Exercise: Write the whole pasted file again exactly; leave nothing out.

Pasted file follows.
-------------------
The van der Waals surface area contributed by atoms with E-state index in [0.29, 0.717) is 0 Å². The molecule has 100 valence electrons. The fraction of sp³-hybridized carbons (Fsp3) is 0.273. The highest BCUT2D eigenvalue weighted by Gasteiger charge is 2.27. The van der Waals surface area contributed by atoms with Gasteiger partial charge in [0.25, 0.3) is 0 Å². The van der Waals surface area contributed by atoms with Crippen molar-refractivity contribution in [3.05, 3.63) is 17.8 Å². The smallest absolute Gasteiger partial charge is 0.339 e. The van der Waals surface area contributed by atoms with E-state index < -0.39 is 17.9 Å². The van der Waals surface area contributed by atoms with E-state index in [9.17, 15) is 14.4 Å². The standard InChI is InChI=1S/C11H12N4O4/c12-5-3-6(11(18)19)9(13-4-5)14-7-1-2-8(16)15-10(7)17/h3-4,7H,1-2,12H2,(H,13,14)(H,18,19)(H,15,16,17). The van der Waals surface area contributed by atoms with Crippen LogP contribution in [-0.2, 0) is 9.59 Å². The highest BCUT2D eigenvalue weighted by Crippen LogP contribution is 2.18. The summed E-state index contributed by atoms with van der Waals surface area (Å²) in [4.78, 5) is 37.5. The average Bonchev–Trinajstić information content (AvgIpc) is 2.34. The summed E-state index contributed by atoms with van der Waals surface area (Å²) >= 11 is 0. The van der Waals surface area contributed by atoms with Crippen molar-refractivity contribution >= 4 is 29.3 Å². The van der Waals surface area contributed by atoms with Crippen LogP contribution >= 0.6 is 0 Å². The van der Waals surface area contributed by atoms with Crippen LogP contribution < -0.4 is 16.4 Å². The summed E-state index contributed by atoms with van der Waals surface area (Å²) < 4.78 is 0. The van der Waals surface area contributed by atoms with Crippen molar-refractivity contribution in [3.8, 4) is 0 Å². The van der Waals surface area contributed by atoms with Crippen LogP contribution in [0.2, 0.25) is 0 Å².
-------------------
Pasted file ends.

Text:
The van der Waals surface area contributed by atoms with E-state index in [0.29, 0.717) is 0 Å². The molecule has 100 valence electrons. The fraction of sp³-hybridized carbons (Fsp3) is 0.273. The highest BCUT2D eigenvalue weighted by Gasteiger charge is 2.27. The van der Waals surface area contributed by atoms with Gasteiger partial charge in [0.25, 0.3) is 0 Å². The van der Waals surface area contributed by atoms with Crippen molar-refractivity contribution in [3.05, 3.63) is 17.8 Å². The smallest absolute Gasteiger partial charge is 0.339 e. The van der Waals surface area contributed by atoms with E-state index < -0.39 is 17.9 Å². The van der Waals surface area contributed by atoms with E-state index in [9.17, 15) is 14.4 Å². The standard InChI is InChI=1S/C11H12N4O4/c12-5-3-6(11(18)19)9(13-4-5)14-7-1-2-8(16)15-10(7)17/h3-4,7H,1-2,12H2,(H,13,14)(H,18,19)(H,15,16,17). The van der Waals surface area contributed by atoms with Crippen LogP contribution in [-0.2, 0) is 9.59 Å². The highest BCUT2D eigenvalue weighted by Crippen LogP contribution is 2.18. The summed E-state index contributed by atoms with van der Waals surface area (Å²) in [4.78, 5) is 37.5. The average Bonchev–Trinajstić information content (AvgIpc) is 2.34. The summed E-state index contributed by atoms with van der Waals surface area (Å²) >= 11 is 0. The van der Waals surface area contributed by atoms with Crippen molar-refractivity contribution >= 4 is 29.3 Å². The van der Waals surface area contributed by atoms with Crippen LogP contribution >= 0.6 is 0 Å². The van der Waals surface area contributed by atoms with Crippen LogP contribution < -0.4 is 16.4 Å². The summed E-state index contributed by atoms with van der Waals surface area (Å²) < 4.78 is 0. The van der Waals surface area contributed by atoms with Crippen molar-refractivity contribution in [3.8, 4) is 0 Å². The van der Waals surface area contributed by atoms with Crippen LogP contribution in [0.2, 0.25) is 0 Å².